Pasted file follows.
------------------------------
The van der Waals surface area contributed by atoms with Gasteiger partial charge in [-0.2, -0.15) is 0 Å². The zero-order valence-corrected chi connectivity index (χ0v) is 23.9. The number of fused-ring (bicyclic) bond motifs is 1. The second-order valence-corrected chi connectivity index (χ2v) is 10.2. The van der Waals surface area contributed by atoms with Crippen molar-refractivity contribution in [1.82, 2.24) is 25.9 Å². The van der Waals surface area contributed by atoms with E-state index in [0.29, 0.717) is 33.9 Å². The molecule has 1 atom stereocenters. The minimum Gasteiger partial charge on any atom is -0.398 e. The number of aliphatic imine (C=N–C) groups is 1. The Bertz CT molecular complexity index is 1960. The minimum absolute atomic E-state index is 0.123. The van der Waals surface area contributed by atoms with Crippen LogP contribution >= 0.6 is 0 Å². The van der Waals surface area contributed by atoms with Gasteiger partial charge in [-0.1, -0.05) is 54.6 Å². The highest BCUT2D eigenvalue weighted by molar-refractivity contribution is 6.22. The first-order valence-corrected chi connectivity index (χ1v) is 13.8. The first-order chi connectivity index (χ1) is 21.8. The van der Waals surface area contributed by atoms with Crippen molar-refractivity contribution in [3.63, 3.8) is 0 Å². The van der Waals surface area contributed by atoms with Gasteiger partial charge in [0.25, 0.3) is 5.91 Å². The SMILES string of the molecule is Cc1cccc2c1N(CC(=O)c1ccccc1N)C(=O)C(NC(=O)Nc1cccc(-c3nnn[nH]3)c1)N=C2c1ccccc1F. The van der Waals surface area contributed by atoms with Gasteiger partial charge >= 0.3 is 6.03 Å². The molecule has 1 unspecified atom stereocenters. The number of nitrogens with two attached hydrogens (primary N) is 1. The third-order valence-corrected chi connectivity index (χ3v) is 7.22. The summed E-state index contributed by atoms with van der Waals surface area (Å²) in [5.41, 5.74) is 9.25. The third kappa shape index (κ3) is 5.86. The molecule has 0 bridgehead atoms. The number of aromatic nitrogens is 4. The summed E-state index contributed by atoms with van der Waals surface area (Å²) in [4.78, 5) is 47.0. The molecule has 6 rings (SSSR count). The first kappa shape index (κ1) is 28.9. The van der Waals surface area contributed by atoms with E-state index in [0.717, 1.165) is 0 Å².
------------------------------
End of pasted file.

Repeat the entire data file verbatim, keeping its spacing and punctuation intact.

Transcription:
The van der Waals surface area contributed by atoms with Gasteiger partial charge in [-0.2, -0.15) is 0 Å². The zero-order valence-corrected chi connectivity index (χ0v) is 23.9. The number of fused-ring (bicyclic) bond motifs is 1. The second-order valence-corrected chi connectivity index (χ2v) is 10.2. The van der Waals surface area contributed by atoms with Crippen molar-refractivity contribution in [1.82, 2.24) is 25.9 Å². The van der Waals surface area contributed by atoms with E-state index in [0.29, 0.717) is 33.9 Å². The molecule has 1 atom stereocenters. The minimum Gasteiger partial charge on any atom is -0.398 e. The number of aliphatic imine (C=N–C) groups is 1. The Bertz CT molecular complexity index is 1960. The minimum absolute atomic E-state index is 0.123. The van der Waals surface area contributed by atoms with Crippen LogP contribution >= 0.6 is 0 Å². The van der Waals surface area contributed by atoms with Gasteiger partial charge in [-0.1, -0.05) is 54.6 Å². The highest BCUT2D eigenvalue weighted by molar-refractivity contribution is 6.22. The first-order valence-corrected chi connectivity index (χ1v) is 13.8. The first-order chi connectivity index (χ1) is 21.8. The van der Waals surface area contributed by atoms with Crippen molar-refractivity contribution in [3.63, 3.8) is 0 Å². The van der Waals surface area contributed by atoms with Gasteiger partial charge in [0.25, 0.3) is 5.91 Å². The SMILES string of the molecule is Cc1cccc2c1N(CC(=O)c1ccccc1N)C(=O)C(NC(=O)Nc1cccc(-c3nnn[nH]3)c1)N=C2c1ccccc1F. The van der Waals surface area contributed by atoms with Gasteiger partial charge >= 0.3 is 6.03 Å². The molecule has 1 unspecified atom stereocenters. The number of nitrogens with two attached hydrogens (primary N) is 1. The third-order valence-corrected chi connectivity index (χ3v) is 7.22. The summed E-state index contributed by atoms with van der Waals surface area (Å²) in [5.41, 5.74) is 9.25. The third kappa shape index (κ3) is 5.86. The molecule has 0 bridgehead atoms. The number of aromatic nitrogens is 4. The summed E-state index contributed by atoms with van der Waals surface area (Å²) in [4.78, 5) is 47.0. The molecule has 6 rings (SSSR count). The first kappa shape index (κ1) is 28.9. The van der Waals surface area contributed by atoms with E-state index in [0.717, 1.165) is 0 Å².